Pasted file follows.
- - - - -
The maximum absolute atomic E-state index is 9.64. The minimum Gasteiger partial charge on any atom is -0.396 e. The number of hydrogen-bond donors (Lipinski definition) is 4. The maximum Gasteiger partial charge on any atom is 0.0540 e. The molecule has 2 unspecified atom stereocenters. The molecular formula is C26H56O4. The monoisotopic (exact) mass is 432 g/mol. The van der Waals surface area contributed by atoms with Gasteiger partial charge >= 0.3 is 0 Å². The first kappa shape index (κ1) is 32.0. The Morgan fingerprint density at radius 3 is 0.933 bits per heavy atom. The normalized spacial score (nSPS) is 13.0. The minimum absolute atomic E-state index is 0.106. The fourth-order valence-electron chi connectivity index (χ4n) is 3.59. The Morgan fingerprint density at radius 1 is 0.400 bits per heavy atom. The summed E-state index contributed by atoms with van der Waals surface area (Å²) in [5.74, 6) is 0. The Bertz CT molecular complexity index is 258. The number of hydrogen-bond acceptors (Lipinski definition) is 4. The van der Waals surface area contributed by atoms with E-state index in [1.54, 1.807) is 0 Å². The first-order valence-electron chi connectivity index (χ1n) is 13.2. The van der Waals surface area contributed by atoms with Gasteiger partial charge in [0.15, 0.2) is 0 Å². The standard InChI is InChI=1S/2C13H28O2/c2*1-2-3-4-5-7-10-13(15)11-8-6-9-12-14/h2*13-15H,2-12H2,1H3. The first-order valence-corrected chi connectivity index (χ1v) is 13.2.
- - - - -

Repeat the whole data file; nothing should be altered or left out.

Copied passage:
The maximum absolute atomic E-state index is 9.64. The minimum Gasteiger partial charge on any atom is -0.396 e. The number of hydrogen-bond donors (Lipinski definition) is 4. The maximum Gasteiger partial charge on any atom is 0.0540 e. The molecule has 2 unspecified atom stereocenters. The molecular formula is C26H56O4. The monoisotopic (exact) mass is 432 g/mol. The van der Waals surface area contributed by atoms with Gasteiger partial charge >= 0.3 is 0 Å². The first kappa shape index (κ1) is 32.0. The Morgan fingerprint density at radius 3 is 0.933 bits per heavy atom. The normalized spacial score (nSPS) is 13.0. The minimum absolute atomic E-state index is 0.106. The fourth-order valence-electron chi connectivity index (χ4n) is 3.59. The Morgan fingerprint density at radius 1 is 0.400 bits per heavy atom. The summed E-state index contributed by atoms with van der Waals surface area (Å²) in [5.74, 6) is 0. The Bertz CT molecular complexity index is 258. The number of hydrogen-bond acceptors (Lipinski definition) is 4. The van der Waals surface area contributed by atoms with E-state index in [1.54, 1.807) is 0 Å². The first-order valence-electron chi connectivity index (χ1n) is 13.2. The van der Waals surface area contributed by atoms with Gasteiger partial charge in [0.15, 0.2) is 0 Å². The standard InChI is InChI=1S/2C13H28O2/c2*1-2-3-4-5-7-10-13(15)11-8-6-9-12-14/h2*13-15H,2-12H2,1H3. The first-order valence-corrected chi connectivity index (χ1v) is 13.2.